LEINFELDEN-ECHTERDINGEN, Germany – The automatic emergency braking (AEB) assistant, which was presented for the first time in 2006, has a special success story. Active Brake Assist has been sold more than a million times to date in vehicles from Daimler Truck.
The vision of accident-free driving motivates Daimler Truck for all trucks and buses that are developed and produced in the group of companies and sold under the brands Mercedes-Benz, Freightliner, FUSO, Setra, Thomas Built Buses, Western Star, Bharat Benz and RIZON.
The company has set itself the objective of equipping at least 75 percent of the vehicles delivered in its core markets in 2025 and at least 80 percent in 2030 with a safety system that surpasses legal requirements in terms of scope and performance.
The great importance that Daimler Truck attaches to road safety is pointed out by the fact that the issue is firmly established in the long-term sustainable business strategy. Within the brand portfolio of Daimler Truck, the Mercedes-Benz brand stands for technological pioneering achievements in the area of safety – the relevant safety systems are frequently used at Mercedes-Benz Trucks first and are then successively offered in other brands according to the global platform strategy depending on market requirements and customer requests.
In 2022 alone, a variety of new safety and assistance systems were available in other markets, brands and models – such as Active Sideguard Assist in the Freightliner Cascadia and Active Drive Assist 2 in the Setra ComfortClass and TopClass coaches.
The company has always been a pioneer in the industry in terms of assistance systems. The developers at Daimler Truck have been working for years to provide drivers with ever better support in their work with assistance systems and thus further improve the safety of all road users.
Comprehensive Integral Safety concept
Commercial vehicle (CV) accident research by the company plays a central role in development at Daimler Truck. With its accident analyses, it has been preparing the fundamentals for continually incorporating further optimization measures into the vehicles since 1972. And always in accordance with the comprehensive Integral Safety concept.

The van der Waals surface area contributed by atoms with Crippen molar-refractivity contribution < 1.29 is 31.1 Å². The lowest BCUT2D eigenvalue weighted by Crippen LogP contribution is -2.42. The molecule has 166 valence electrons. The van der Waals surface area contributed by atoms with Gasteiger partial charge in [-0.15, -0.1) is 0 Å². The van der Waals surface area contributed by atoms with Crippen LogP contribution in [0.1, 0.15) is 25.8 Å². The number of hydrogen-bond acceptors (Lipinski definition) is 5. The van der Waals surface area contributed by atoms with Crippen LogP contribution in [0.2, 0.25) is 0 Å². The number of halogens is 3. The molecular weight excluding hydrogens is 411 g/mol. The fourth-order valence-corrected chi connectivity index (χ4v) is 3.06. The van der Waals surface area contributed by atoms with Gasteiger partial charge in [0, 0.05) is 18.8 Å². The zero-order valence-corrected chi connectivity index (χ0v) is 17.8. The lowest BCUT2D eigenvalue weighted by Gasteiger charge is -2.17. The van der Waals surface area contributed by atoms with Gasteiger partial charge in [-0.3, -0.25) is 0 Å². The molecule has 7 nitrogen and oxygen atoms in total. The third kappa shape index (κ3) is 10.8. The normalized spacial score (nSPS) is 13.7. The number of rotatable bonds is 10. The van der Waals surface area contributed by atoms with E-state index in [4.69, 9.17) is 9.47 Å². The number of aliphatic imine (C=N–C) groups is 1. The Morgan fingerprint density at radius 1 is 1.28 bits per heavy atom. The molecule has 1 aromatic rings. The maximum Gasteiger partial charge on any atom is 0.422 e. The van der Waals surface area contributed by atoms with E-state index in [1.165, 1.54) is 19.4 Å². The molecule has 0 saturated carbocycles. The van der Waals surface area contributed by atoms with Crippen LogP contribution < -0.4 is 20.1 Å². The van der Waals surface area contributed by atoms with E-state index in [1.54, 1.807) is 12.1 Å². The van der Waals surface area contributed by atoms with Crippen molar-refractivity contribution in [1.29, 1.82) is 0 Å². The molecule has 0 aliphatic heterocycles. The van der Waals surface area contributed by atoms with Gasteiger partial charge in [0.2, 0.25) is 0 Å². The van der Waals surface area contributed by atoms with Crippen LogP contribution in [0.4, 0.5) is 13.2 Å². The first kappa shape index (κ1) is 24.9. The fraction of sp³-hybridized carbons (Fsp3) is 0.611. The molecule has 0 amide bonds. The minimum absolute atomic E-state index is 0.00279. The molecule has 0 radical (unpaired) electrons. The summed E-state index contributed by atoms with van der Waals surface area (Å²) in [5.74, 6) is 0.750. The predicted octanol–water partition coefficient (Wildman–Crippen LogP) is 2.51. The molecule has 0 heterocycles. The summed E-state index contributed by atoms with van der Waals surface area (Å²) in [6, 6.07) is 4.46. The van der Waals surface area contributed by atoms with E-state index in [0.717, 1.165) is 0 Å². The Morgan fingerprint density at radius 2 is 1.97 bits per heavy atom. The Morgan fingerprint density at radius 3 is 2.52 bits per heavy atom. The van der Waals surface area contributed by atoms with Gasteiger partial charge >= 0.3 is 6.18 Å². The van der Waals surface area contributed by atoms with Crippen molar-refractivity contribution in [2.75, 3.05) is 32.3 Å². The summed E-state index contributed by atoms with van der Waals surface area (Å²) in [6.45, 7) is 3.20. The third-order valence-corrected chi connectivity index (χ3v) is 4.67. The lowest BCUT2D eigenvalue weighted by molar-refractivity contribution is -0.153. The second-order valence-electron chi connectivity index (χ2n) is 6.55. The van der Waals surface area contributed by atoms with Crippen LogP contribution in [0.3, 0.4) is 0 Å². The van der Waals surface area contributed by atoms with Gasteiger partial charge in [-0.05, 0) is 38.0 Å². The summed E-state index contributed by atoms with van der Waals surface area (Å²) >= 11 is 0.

The passive and active safety systems installed in the vehicle can then provide support in four phases: first while driving, secondly in the event of danger, thirdly in the event of an accident and fourthly after a collision.
Trucks have become safer and safer in recent years. According to the German Federal Statistical Office, the number of fatalities in accidents involving goods vehicles fell from 889 to 613 between 2011 and 2021 – i.e. by almost 30 percent. In the same period, the number of road accident vehicle occupants killed by goods vehicles fell from 174 to 140 – almost 20 percent.
A positive development, particularly in view of the almost 15 percent increase in transport volume between 2011 and 2021 according to the Bundesverband Güterkraftverkehr Logistik und Entsorgung (BGL) e.V. Looking at the development in Germany over an even longer period of time, it can be seen that, according to BGL, the number of people killed in a truck accident per billion ton-kilometers driven fell from 7.5 to 1.2 between 1992 and 2021.
This corresponds to a decrease of 84 percent. By this measure, serious injuries fell from 52.9 to 11.2 – a decrease of 79 percent. However, all this must not hide the fact that in the worst case, every accident entails a great deal of human suffering and high consequential costs.
One step ahead of the times
Daimler Truck is pursuing the approach of ensuring a very high level of safety for its vehicles on the part of the manufacturer. For that reason, the company has been installing numerous systems long before they were required by law. For instance, Mercedes-Benz Trucks was the first manufacturer to introduce the anti-lock braking system (ABS) for trucks as early as 1981.
The anti-slip control ASR followed a few years later. With the introduction of the first Actros in 1996, Mercedes-Benz Trucks once again set standards with the EBS electronic brake system. Proximity Control Assist and Lane Assistant followed in 2000 as further revolutionary safety systems and in 2001 the Electronic Stability Program ESP for trucks. In 2002, a hill holder as a starting-off aid and Brake Assist celebrated their premiere in the second generation of the Actros.
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